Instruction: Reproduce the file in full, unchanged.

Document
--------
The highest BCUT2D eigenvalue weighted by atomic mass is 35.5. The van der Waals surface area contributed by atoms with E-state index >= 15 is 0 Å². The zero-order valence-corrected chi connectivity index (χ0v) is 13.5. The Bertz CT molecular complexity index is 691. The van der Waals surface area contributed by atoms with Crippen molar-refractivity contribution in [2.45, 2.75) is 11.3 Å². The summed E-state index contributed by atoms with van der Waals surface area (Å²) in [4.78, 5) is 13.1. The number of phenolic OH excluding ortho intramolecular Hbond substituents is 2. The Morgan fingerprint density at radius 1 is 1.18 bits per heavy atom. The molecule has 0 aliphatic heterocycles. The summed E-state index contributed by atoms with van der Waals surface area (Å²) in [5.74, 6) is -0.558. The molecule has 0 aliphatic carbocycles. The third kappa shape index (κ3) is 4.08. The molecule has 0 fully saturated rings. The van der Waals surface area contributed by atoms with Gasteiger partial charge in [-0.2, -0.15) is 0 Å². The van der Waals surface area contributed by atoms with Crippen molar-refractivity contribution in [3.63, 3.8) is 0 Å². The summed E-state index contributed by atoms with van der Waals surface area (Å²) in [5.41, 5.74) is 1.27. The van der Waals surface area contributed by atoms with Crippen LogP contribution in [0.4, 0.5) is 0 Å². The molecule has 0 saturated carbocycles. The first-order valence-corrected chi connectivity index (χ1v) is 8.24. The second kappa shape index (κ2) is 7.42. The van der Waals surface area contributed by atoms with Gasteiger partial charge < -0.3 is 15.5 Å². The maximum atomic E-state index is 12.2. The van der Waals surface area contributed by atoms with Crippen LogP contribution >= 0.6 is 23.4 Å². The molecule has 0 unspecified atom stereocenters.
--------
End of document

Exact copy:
The highest BCUT2D eigenvalue weighted by atomic mass is 35.5. The van der Waals surface area contributed by atoms with E-state index >= 15 is 0 Å². The zero-order valence-corrected chi connectivity index (χ0v) is 13.5. The Bertz CT molecular complexity index is 691. The van der Waals surface area contributed by atoms with Crippen molar-refractivity contribution in [2.45, 2.75) is 11.3 Å². The summed E-state index contributed by atoms with van der Waals surface area (Å²) in [4.78, 5) is 13.1. The number of phenolic OH excluding ortho intramolecular Hbond substituents is 2. The Morgan fingerprint density at radius 1 is 1.18 bits per heavy atom. The molecule has 0 aliphatic heterocycles. The summed E-state index contributed by atoms with van der Waals surface area (Å²) in [5.74, 6) is -0.558. The molecule has 0 aliphatic carbocycles. The third kappa shape index (κ3) is 4.08. The molecule has 0 fully saturated rings. The van der Waals surface area contributed by atoms with Gasteiger partial charge in [-0.2, -0.15) is 0 Å². The van der Waals surface area contributed by atoms with Crippen molar-refractivity contribution in [3.63, 3.8) is 0 Å². The summed E-state index contributed by atoms with van der Waals surface area (Å²) in [5.41, 5.74) is 1.27. The van der Waals surface area contributed by atoms with Crippen LogP contribution in [0.4, 0.5) is 0 Å². The molecule has 0 saturated carbocycles. The first-order valence-corrected chi connectivity index (χ1v) is 8.24. The second kappa shape index (κ2) is 7.42. The van der Waals surface area contributed by atoms with Gasteiger partial charge < -0.3 is 15.5 Å². The maximum atomic E-state index is 12.2. The van der Waals surface area contributed by atoms with Crippen LogP contribution >= 0.6 is 23.4 Å². The molecule has 0 unspecified atom stereocenters.